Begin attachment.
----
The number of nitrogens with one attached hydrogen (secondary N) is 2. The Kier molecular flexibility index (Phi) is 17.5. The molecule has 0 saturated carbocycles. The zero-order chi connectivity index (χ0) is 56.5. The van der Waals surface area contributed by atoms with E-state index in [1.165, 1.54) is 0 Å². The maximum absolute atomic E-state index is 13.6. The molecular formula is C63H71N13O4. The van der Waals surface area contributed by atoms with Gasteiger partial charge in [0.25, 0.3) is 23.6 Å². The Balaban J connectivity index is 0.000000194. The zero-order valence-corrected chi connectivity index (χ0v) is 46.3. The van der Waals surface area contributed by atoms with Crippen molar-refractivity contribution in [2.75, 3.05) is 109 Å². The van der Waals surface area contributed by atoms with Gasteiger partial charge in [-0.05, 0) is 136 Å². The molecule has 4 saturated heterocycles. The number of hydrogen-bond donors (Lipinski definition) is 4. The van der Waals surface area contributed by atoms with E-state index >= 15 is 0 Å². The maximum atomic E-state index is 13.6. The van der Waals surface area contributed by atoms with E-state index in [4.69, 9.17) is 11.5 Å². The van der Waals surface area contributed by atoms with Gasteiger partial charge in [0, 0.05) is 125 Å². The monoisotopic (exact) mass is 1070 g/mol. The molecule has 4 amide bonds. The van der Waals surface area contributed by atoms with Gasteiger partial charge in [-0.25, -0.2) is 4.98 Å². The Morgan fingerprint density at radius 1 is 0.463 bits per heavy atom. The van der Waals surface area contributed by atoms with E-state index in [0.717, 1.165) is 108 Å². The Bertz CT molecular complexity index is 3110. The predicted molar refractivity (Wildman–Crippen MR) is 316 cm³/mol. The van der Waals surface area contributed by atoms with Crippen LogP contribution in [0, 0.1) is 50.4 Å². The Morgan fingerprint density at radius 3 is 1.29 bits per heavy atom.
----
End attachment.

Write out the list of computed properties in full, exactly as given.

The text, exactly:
The number of nitrogens with one attached hydrogen (secondary N) is 2. The Kier molecular flexibility index (Phi) is 17.5. The molecule has 0 saturated carbocycles. The zero-order chi connectivity index (χ0) is 56.5. The van der Waals surface area contributed by atoms with E-state index in [1.165, 1.54) is 0 Å². The maximum absolute atomic E-state index is 13.6. The molecular formula is C63H71N13O4. The van der Waals surface area contributed by atoms with Gasteiger partial charge in [0.25, 0.3) is 23.6 Å². The Balaban J connectivity index is 0.000000194. The zero-order valence-corrected chi connectivity index (χ0v) is 46.3. The van der Waals surface area contributed by atoms with Crippen molar-refractivity contribution in [2.75, 3.05) is 109 Å². The van der Waals surface area contributed by atoms with Gasteiger partial charge in [-0.05, 0) is 136 Å². The molecule has 4 saturated heterocycles. The number of hydrogen-bond donors (Lipinski definition) is 4. The van der Waals surface area contributed by atoms with E-state index >= 15 is 0 Å². The maximum atomic E-state index is 13.6. The van der Waals surface area contributed by atoms with E-state index in [4.69, 9.17) is 11.5 Å². The van der Waals surface area contributed by atoms with Gasteiger partial charge in [0, 0.05) is 125 Å². The monoisotopic (exact) mass is 1070 g/mol. The molecule has 4 amide bonds. The van der Waals surface area contributed by atoms with Gasteiger partial charge in [-0.25, -0.2) is 4.98 Å². The Morgan fingerprint density at radius 1 is 0.463 bits per heavy atom. The van der Waals surface area contributed by atoms with E-state index in [0.717, 1.165) is 108 Å². The Bertz CT molecular complexity index is 3110. The predicted molar refractivity (Wildman–Crippen MR) is 316 cm³/mol. The van der Waals surface area contributed by atoms with Crippen LogP contribution in [0, 0.1) is 50.4 Å². The Morgan fingerprint density at radius 3 is 1.29 bits per heavy atom.